3. Privacy and confidentiality must not be compromised unless a person is at risk of harm to themselves or others. Blanket mandatory reporting to a central office must not be enforced in residential hall settings. Instead, a community of care culture should be developed which believes victim-survivors, supports their choices, and ensures the whole community has access to information, resources and education on how to appropriately and compassionately respond. 

Empowering victim-survivors to speak out
“When people see stories like theirs they feel empowered to share their own.”

– Kelly Walsh

SARC is also the parent organisation to the NEUspeakout Instagram page. It provides a safe and supportive space for victim-survivors to share their stories and raise awareness around the pervasiveness of sexual violence at Northeastern University. All stories published on this site remain anonymous and confidential. They told me how this account sharing anonymous experiences of sexual violence is viewed differently by the community, for example:

  • Victims, survivors and their supporters perceive the account as validating for many in the community, and empowering for those who share.

  • The university administration and businesses on campus, such as Greek Life organisations, perceives it as inflammatory to the community, a risk to their reputation and a threat to the status quo.

Ultimately, NEUspeakout serves as a platform for people to share safely on their own terms and is also a source of education as it opens up discussions about these issues in the broader community.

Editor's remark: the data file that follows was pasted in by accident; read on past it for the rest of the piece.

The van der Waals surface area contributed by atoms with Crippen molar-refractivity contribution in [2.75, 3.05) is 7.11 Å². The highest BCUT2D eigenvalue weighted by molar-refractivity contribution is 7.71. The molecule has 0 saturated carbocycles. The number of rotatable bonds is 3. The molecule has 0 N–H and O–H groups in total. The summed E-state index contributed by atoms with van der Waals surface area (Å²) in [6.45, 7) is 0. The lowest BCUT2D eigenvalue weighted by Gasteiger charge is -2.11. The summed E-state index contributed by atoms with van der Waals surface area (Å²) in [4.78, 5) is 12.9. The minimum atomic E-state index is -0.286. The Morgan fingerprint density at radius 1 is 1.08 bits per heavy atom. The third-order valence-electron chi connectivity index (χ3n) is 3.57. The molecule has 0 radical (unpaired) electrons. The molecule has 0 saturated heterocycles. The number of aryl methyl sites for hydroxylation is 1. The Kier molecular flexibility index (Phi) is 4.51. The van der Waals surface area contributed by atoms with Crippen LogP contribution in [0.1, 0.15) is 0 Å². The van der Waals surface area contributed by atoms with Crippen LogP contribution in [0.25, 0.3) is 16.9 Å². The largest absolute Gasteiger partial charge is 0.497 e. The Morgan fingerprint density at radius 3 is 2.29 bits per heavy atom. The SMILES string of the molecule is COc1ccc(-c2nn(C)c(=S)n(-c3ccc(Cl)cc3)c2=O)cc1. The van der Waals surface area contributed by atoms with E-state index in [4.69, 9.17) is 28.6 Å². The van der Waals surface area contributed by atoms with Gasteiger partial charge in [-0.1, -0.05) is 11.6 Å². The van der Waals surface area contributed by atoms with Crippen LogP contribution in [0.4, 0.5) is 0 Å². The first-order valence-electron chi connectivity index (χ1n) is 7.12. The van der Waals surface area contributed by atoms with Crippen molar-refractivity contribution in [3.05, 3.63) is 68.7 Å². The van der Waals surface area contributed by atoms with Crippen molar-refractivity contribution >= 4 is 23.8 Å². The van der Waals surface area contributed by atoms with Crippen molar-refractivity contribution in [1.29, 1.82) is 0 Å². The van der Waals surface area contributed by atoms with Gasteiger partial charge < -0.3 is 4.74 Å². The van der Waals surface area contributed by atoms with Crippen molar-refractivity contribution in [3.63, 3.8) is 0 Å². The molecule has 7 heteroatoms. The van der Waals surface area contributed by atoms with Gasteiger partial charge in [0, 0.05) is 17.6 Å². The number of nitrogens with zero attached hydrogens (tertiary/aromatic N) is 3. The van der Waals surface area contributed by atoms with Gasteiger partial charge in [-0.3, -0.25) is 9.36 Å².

“The point of NEUspeakout is to empower survivors, it’s not about creating specific policy change or coming at specific organisations.”

– Sage Shumate

Despite this goal of NEUspeakout, it has subsequently created policy and by-law changes to occur within Greek life organisations after people had shared their stories of sexual violence in these spaces. Fraternities have also sought education, resources and advice from the SARC team, which has helped build a more positive partnership between Greek Life and SARC generally.

Learnings for the Australian context?
  1. Victim-survivors and their supporters deserve to be provided platforms to share their experiences anonymously, safely and on their own terms. This form of empowerment and storytelling is key to creating a community of solidarity, while also fostering positive change in people’s attitudes and institution’s policies. 

  2. Universities in Australia similarly perceive victim-survivors sharing their experiences publicly as a threat to their reputation rather than providing compassion and empathy for the people harmed on their campuses. This is why groups like SARC and The STOP Campaign are integral to creating safer university communities and supporting victim-survivors. 

I was also able to attend one of SARC's general meetings, in which we had SVPA deliver a presentation on the Red Zone. This was a fantastic way for me to meet more members of the team - shout out to the wonderfully welcoming Alexa Grayson who took me to dinner at her dining hall on campus and had big chats on all things sexual violence prevention!

In solidarity,

Camille Schloeffel

Learn more about SARC:

Learn more about Campus Sexual Violence and the Red Zone:

Learn more about Restorative Justice: